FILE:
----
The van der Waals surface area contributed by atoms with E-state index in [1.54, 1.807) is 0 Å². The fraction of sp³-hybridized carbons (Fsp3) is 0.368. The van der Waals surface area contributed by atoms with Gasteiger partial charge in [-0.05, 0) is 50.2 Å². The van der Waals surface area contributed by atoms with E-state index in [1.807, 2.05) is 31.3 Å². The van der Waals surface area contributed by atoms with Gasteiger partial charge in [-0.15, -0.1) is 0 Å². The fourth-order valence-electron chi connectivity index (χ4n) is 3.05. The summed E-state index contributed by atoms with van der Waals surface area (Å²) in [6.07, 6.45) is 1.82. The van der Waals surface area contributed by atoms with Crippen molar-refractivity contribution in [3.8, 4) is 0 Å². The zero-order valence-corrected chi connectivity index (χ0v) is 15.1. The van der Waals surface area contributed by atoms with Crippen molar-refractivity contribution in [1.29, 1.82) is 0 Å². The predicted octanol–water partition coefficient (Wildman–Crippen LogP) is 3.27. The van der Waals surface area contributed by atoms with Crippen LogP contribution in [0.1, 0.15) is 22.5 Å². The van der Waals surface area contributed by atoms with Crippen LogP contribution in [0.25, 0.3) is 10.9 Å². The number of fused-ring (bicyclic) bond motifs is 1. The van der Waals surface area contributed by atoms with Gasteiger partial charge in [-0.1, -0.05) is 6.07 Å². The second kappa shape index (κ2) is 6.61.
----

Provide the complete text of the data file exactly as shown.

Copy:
The van der Waals surface area contributed by atoms with E-state index in [1.54, 1.807) is 0 Å². The fraction of sp³-hybridized carbons (Fsp3) is 0.368. The van der Waals surface area contributed by atoms with Gasteiger partial charge in [-0.05, 0) is 50.2 Å². The van der Waals surface area contributed by atoms with E-state index in [1.807, 2.05) is 31.3 Å². The van der Waals surface area contributed by atoms with Gasteiger partial charge in [-0.15, -0.1) is 0 Å². The fourth-order valence-electron chi connectivity index (χ4n) is 3.05. The summed E-state index contributed by atoms with van der Waals surface area (Å²) in [6.07, 6.45) is 1.82. The van der Waals surface area contributed by atoms with Crippen molar-refractivity contribution in [3.8, 4) is 0 Å². The zero-order valence-corrected chi connectivity index (χ0v) is 15.1. The van der Waals surface area contributed by atoms with Crippen molar-refractivity contribution in [1.29, 1.82) is 0 Å². The predicted octanol–water partition coefficient (Wildman–Crippen LogP) is 3.27. The van der Waals surface area contributed by atoms with Crippen LogP contribution in [0.1, 0.15) is 22.5 Å². The van der Waals surface area contributed by atoms with Crippen LogP contribution in [0.25, 0.3) is 10.9 Å². The number of fused-ring (bicyclic) bond motifs is 1. The van der Waals surface area contributed by atoms with Gasteiger partial charge in [-0.1, -0.05) is 6.07 Å². The second kappa shape index (κ2) is 6.61.